(2) In the course of the 1948-49 war and in subsequent years, Israel admitted and absorbed Jewish immigrants from a number of Arab countries. Their number is comparable to that of Palestinian refugees and expellees. Moreover, many of them were fleeing from discrimination and persecution at the hands of Arab majorities in their countries. And some of them were settled on properties left by the fleeing Palestinians. Again, true but irrelevant. Two wrongs do not make a right. And the Palestinians can be held responsible for the wrongs that Iraquis or Moroccans inflicted on their Jewish minorities only by first subsuming them all under the general heading of `Arabs', and then deploying the notion of collective biological responsibility described earlier.
  16. On the history of the idea and practice of `ethnic cleansing', see Grmek, Gjidra and Simac [1993].
  17. Important exceptions include Israel's `new historians', such as Benny Morris, Avi Shlaim, or Tom Segev, but they are a recent phenomenon, whose presence is filet mostly in academic circles. So far they have had hardly any influence on the way Israeli society thinks of itself and its history.
  18. Gideon Levy, `Higia ha'zman lesaper' [It's Time to Tell], Ha'aretz, 25 May 1997. See also his `Eimat ha'shiva' [The Dread of Return], Ha'aretz, 17 Aug.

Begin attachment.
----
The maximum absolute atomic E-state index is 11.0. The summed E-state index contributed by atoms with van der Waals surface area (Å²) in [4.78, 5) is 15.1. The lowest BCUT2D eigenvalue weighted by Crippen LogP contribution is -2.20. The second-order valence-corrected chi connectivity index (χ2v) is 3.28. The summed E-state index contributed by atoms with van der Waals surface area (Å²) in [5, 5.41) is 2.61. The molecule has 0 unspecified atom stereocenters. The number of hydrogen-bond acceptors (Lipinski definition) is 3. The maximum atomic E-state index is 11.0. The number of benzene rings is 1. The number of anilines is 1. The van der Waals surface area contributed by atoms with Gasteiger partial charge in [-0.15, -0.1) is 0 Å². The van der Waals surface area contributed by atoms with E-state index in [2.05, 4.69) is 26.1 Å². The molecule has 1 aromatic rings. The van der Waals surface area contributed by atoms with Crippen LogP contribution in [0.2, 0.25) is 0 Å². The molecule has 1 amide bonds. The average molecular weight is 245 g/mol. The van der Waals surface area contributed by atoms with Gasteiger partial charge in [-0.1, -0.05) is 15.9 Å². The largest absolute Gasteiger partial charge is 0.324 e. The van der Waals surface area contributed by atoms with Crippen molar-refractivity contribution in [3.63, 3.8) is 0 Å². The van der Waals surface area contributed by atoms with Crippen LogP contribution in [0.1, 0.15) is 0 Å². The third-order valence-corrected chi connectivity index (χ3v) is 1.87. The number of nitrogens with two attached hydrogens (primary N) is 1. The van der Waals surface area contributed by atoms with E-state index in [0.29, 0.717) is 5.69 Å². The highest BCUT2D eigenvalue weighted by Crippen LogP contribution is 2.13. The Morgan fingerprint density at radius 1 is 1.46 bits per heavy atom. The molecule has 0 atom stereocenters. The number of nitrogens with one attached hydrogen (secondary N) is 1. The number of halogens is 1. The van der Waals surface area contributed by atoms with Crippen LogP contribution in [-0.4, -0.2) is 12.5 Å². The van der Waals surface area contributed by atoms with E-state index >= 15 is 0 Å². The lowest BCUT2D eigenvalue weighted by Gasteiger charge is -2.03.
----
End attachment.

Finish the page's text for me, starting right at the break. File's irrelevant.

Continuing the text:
19. This, of course, does not help explain Israel's pro-Serbian stance in the war in Croatia.
  20. I wish to thank Professor Noami Chazan, MK, for valuable information about the Knesset debates, and two anonymous referees for this journal for their comments and suggestions for revision.


  • Cigar, N. (1995): Genocide in Bosnia: The Policy of `Ethnic Cleansing', College Station, TX: Texas A&M University Press.
  • Cohen, P.J. (1996): Serbia's Secret War: Propaganda and the Deceit of History, College Station, TX: Texas A&M University Press.
  • Gajic-Glisic, D. (1992): Iz kabineta ministra vojnog. Srpska vojska [From the War Minister's Office: The Serbian Army], Cacak: Marica i Tomo Spasojevic.
  • Grmek M., M. Gjidra and N. Simac (eds.) (1993): Le Nettoyage ethnique, Documents historiques sur une idéologie serbe, Paris: Arthème Fayard.
  • Honig, J.W. and N. Both (1996): Srebrenica: Record of a War Crime, Harmondsworth: Penguin.
  • Hukanovic, R. (1997): The Tenth Circle of Death: A memoir of Life in the Death Camps of Bosnia, trans. C. London and M. Ridjanovic, London: Little, Brown & Co.
  • Morris, B. (1987): The Birth of the Palestinian Refugee Problem, 1947-49, Cambridge: Cambridge University Press, 1987. Rieff, D. (1995): Slaughterhouse: Bosnia and the Failure of the West, London: Vintage.
  • Stiglmayer, A. (ed.) (1994): Mass Rape: The War against Women in Bosnia-Herzegovina, trans. M. Faber, Lincoln, NE: University of Nebraska Press.